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Successful Aging – Combating Social Isolation and Loneliness

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Warding Off Loneliness During A Socially Isolate Time

With quarantine protocols in effect for the nation for over a year, the prolonged effects of social isolation on our seniors has continued to be an on-going topic of research and conversation. Researchers and medical professionals have demonstrated that there are more dangers and hidden risks of chronic feelings of loneliness than we previously believed. Beyond the mental health component, these pose a real physical threat. Successful aging has never been more important and more talked about.

In a recent study from the National Academies of Sciences, Engineering, and Medicine (NASEM) found that one third of adults over 45 experience feelings of loneliness. Furthermore, at least one fourth of adults 65 and older are socially isolated.

So, how do we define social isolation and loneliness? The CDC defines loneliness as the feeling of being alone, regardless of the amount of social contact. Social isolation, on the other hand, is a lack of social connections. While social isolation can lead to the feeling of loneliness in some people, others can feel lonely without actually being socially isolated.

How does this impact our seniors? Because it is so difficult to precisely measure social isolation and loneliness, it’s tempting to overlook the health risk they pose.

A recent study the CDC identifies the health risks of loneliness and social isolation as follows:

  • • Social isolation significantly increases a person’s risk of premature death from all causes; a risk that may rival those from smoking, obesity, and physical inactivity.1
  • • Social isolation is associated with about a 50% percent increased risk of dementia.1
  • • Poor social relationships (characterized by social isolation or loneliness) are associated with a 29% increased risk of heart disease and a 32% increased risk of stroke.1
  • • Loneliness is associated with higher rates of depression, anxiety, and suicide.
  • • Loneliness among heart failure patients is associated with a nearly 4 times increased risk of death, 68% increased risk of hospitalization, and 57% increased risk of emergency department visits.1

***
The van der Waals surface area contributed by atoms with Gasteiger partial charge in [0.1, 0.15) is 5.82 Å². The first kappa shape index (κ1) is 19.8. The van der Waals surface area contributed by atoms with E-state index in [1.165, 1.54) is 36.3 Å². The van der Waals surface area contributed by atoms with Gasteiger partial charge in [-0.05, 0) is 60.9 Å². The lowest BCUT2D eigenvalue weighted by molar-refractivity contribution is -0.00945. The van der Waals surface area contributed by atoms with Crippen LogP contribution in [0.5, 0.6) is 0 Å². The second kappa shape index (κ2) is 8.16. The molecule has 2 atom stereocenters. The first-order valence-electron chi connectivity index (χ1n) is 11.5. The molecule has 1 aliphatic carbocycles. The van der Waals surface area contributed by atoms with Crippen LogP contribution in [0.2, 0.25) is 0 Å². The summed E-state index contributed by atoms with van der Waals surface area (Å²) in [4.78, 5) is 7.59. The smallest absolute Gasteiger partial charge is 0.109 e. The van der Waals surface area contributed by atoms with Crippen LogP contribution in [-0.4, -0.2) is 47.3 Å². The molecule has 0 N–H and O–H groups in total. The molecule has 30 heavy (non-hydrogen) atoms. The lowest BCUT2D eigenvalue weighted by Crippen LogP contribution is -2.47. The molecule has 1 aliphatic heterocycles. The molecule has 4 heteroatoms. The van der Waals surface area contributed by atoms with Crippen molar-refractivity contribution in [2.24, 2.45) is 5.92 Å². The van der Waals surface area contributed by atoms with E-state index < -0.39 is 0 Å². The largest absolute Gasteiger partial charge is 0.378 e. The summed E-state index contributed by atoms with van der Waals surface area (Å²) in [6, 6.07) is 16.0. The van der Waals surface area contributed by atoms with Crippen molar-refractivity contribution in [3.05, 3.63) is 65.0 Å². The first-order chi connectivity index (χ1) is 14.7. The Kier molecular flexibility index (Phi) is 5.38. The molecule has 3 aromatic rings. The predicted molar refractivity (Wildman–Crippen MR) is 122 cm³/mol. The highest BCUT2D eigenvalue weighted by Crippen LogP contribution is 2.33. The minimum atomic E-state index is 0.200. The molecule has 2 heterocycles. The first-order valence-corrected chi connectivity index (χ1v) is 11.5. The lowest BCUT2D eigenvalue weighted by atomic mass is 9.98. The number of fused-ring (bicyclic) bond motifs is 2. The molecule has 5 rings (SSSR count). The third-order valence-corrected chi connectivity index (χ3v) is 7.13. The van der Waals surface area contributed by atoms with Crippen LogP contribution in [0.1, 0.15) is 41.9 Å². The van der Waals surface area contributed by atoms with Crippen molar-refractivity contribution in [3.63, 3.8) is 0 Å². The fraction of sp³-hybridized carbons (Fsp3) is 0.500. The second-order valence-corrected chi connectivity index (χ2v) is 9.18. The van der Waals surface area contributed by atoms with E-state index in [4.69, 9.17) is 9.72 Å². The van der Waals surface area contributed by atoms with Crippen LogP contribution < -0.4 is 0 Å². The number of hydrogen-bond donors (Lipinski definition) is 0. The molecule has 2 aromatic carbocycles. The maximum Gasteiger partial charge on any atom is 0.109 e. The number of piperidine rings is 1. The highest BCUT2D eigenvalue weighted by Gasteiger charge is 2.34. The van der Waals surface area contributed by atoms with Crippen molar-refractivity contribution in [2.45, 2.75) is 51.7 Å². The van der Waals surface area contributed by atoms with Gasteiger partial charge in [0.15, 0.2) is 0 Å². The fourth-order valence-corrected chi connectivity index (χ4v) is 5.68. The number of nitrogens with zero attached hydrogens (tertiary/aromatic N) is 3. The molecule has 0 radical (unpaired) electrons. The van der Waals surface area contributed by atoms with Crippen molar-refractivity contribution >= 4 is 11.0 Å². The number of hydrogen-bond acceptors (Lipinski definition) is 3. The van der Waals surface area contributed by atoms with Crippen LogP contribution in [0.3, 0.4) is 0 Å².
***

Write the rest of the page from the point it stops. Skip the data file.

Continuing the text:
How do we combat the increasing loneliness and social isolation of our current environment and be sure our seniors age successfully without suffering the detrimental impacts on their health?

During a time when being around others posed an additional physical threat due to Covid-19, senior living communities had to get creative. Bridge Senior Living communities have refined some tried and true recipes for increasing connection and feeling loved while introducing some new ones as well.

We recognize how important it is for seniors to remain active and engaged in goals because it not only benefits their overall mental health, it also provides a sense of purpose and accountability. But it’s important in the challenging operating environment that we prioritize activities that enable connection while ALSO protecting our residents physically. For example, residents can participate in physical activity in a socially distanced setting like socially distanced chair yoga, walking clubs, and zoom fitness classes. These activities help residents stay active while still protecting their health.

Activities that take place outdoors and can be socially distanced like painting and gardening are always a great start. These activities get bonus points for also being therapeutic!

Another way to proximate connection, even while being socially distant, is to use activities that cultivate a sense of community. For example, you can facilitate volunteer efforts such as “knitting for a cause”, gathering items for local animal shelters and improving a neighborhood garden so seniors can give back to their communities.

We have also identified innovative ways to connect with others virtually who have a shared interest using technology. Our communities have loved implementing new programs that offer the best of both our connected and distant worlds. Radio Recliner, a Bridge Senior Living initiative, allowed our residents to turn into DJs blasting the hits from the past and today while sharing their stories about why they love and connect with the songs. This program allows other residents to listen in and become a part of the DJ’s story.

From happy hour, and ice cream deliveries to door decorating contests, we found new ways to enjoy our days in a different way. Fitness was not the only way communities used Zoom – from connecting with loved ones to trivia and themed community zoom parties – the virtual good times were rolling!

The negative impacts and health risks of social isolation and loneliness are very real for the senior population, but there are also innovative ways to ensure seniors can thrive even with the mandated quarantine requirements. We have taken the call to enable our seniors to live their most engaged and connected lives seriously, despite the challenges we have faced this year. Contact your local Bridge Senior Living community to learn more about all of the fun ways we are working to keep our residents feeling connected and thriving!

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Bridge Senior Living

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Bridge Senior Living
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